homily – July 9

2 Cor 12:7-10

Just a few words on the second reading for today’s Mass. As you know St. Paul was a powerful figure in the beginnings of the church. He started out as a persecutor of the Christian community, witnessing and approving of the killing of Stephen, the first martyr of the church. He saw this new community of believers as being apostates from their Jewish faith – something he could not abide. Paul was on his way to Damascus to arrest men and women who followed this new way. Christ had other plans for Paul. Thru a deep religious experience Christ turned Paul’s life around. Because of the personal encounter with Christ, Paul would say of himself – I know nothing else but Jesus Christ and Him crucified – for me to live is Christ. We know of his great missionary journeys – the Christian communities he established – the persecutions he faced. Paul’s is a dramatic story.

In the short reading we just heard taken from his letter to the Christian community at Corinth, Paul reveals an awful lot about his personal life. He wrote of the great spiritual experiences he had – intense visions and insights into the mystery of God. But as we heard today – lest all these great gifts buff him up, make him too proud, too self assured, Paul lets us know about his famous “thorn in the flesh”. He never tells us what his thorn, his torment was. There have been all kinds of speculation about it – a physical disability, a chronic illness that limited his ability to work, a moral weakness, his inability to put up with those who opposed his preaching. No one really knows, in a way it’s not important.

We had this senior priest who enjoyed poor health for years. His favorite saying was ‘If I only had my health, the things I’d do for the Lord.” He died of bed sores. Paul was saying much the same thing – if I could only get rid of this thorn, the disability, this thing that torments me – I could get so much more work done, I could preach the gospel in so many more places. Maybe Paul had a ‘god complex’. He tells us he pleaded with the Lord three times – that’s another way of saying he pestered the Lord – to rid him of this thorn, this torment, this weakness that was such an embarrassment. The response was – my grace is sufficient for you – for power is made perfect in weakness. So Paul learned to deal with his thorn, his torment, his weakness – he handed himself over to his higher power. Gladly will I glory in my infirmity that the strength of Christ may dwell in me. Paul came to realize that any strength he had, any ability for doing good, came not from his own abilities but from the power of God that was alive and at work within him, in spite of this ‘thorn’. Paul came to know that his thorn, his torment was like a magnet drawing to him the power and grace of God. The Lord decided not to take away Paul’s thorn so that Paul could come to understand that it was the struggle that was important, his willingness to deal with his weakness that was important – God would use Paul’s weakness to accomplish His own designs. Paul came to understand that his weakness was the perfect setting in and thru which the works of God would be accomplished – God grace was enough for him.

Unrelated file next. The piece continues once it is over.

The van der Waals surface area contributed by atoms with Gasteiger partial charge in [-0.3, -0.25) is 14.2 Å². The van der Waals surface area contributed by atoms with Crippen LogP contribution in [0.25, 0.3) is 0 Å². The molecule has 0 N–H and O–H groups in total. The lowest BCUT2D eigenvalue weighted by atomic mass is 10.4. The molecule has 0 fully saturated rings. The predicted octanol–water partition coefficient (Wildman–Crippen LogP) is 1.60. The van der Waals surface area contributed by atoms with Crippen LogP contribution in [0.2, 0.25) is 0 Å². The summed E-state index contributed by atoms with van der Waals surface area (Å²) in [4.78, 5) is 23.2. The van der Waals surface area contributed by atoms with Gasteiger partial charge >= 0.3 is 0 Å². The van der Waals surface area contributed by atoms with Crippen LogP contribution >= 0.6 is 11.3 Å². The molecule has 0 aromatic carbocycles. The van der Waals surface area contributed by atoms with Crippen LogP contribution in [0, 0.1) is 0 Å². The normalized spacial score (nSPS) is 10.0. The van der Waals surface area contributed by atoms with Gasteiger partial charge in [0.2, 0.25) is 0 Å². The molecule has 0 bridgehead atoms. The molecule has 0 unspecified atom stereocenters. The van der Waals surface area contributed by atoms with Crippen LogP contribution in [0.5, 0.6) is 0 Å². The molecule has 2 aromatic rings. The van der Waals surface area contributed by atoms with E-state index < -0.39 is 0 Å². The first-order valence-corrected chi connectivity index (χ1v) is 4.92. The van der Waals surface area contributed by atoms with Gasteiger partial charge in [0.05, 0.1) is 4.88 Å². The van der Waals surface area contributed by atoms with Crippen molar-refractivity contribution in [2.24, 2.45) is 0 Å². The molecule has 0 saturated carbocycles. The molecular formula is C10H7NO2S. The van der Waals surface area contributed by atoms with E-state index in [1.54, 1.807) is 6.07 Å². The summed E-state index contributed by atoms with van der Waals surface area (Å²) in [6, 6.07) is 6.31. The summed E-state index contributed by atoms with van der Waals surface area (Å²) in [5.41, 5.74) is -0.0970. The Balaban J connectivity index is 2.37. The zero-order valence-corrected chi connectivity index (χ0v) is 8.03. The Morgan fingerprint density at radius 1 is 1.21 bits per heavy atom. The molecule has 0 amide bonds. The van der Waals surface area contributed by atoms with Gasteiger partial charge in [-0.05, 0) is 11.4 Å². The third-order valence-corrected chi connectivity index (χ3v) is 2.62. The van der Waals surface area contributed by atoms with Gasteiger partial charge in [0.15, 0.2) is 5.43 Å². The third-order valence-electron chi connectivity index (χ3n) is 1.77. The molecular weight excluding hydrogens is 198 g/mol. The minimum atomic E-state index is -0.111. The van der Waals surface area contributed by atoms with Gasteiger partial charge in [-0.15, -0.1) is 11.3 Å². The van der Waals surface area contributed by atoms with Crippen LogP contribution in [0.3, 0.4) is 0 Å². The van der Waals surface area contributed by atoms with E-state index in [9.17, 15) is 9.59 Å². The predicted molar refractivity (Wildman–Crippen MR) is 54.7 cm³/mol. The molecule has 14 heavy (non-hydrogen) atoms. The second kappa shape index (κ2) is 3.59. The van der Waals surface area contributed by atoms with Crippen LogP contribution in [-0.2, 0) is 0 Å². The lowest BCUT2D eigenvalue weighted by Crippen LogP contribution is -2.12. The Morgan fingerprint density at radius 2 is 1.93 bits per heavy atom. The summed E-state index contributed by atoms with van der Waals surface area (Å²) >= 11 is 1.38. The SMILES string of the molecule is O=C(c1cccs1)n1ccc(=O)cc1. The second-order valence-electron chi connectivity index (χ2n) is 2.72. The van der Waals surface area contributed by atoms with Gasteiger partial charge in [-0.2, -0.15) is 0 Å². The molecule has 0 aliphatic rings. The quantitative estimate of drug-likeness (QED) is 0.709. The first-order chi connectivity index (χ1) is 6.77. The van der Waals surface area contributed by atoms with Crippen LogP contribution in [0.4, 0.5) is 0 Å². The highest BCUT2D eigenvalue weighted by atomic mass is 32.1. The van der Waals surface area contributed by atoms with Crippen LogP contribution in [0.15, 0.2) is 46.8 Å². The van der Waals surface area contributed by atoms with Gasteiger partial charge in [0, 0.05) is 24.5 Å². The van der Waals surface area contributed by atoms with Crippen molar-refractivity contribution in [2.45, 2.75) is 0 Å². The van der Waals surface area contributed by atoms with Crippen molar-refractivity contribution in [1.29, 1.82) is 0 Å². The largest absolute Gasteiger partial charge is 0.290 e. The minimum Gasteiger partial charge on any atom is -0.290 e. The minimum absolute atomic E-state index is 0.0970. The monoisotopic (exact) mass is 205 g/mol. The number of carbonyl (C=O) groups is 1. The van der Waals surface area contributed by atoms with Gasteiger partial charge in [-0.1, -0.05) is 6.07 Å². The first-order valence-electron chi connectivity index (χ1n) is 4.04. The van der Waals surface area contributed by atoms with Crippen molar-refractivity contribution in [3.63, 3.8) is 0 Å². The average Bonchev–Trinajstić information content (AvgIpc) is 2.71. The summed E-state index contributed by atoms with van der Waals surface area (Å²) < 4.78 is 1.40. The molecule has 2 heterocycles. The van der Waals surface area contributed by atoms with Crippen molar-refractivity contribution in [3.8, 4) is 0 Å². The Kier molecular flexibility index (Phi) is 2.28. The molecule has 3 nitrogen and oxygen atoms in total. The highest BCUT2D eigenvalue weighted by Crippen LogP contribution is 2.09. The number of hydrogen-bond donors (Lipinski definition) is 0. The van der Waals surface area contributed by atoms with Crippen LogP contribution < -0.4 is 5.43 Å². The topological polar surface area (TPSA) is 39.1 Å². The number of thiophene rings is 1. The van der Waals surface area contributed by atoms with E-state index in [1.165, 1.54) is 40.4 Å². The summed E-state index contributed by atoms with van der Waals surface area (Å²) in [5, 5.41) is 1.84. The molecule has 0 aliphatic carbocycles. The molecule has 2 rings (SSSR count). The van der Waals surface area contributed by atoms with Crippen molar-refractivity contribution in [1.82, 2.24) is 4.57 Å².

We all gave our thorn in the flesh – some trait of character, some mind set, some struggle that seems to keep us from being the person we would wish to be, keeps us feeling we are not as close to God as we should be. Our thorn could be a struggle with bouts of depression, doubting our self worth, questioning our abilities as parents, spouses – our thorn might be our inability to let go of painful memories of past hurts – our inability to forgive ourselves for past wrongs – our thorn might be our incapacity to trust the truth that we are unconditionally loved by God and that when God forgives, God forgets. Like St. Paul we can imagine that if we were free of our thorn – if this equation was removed from our lives – we would live better, holier, more useful lives.

Like St. Paul we are invited – by the Lord – to rejoice, even boast of the thorn that reveals our weakness, our neediness. For when we admit we need help that’s when God’s grace can act more powerfully in our lives.

In the Mass Christ says to us – take – this is my body, this is my blood – this is my life – take. When we hear these words – conscious of our own thorn, our own weakness – we can respond to Christ – take – this my body, this is my blood, this is my life, this is my thorn – take – we offer ourselves as we are – we trust the truth – God’s grace is enough for us – thru our weakness God’s power can do wonderful things.

As we continue this Mass we can pray for ourselves and for each other that we be able to say with St. Paul – gladly will I glory in my infirmity that the strength of Christ may dwell in me.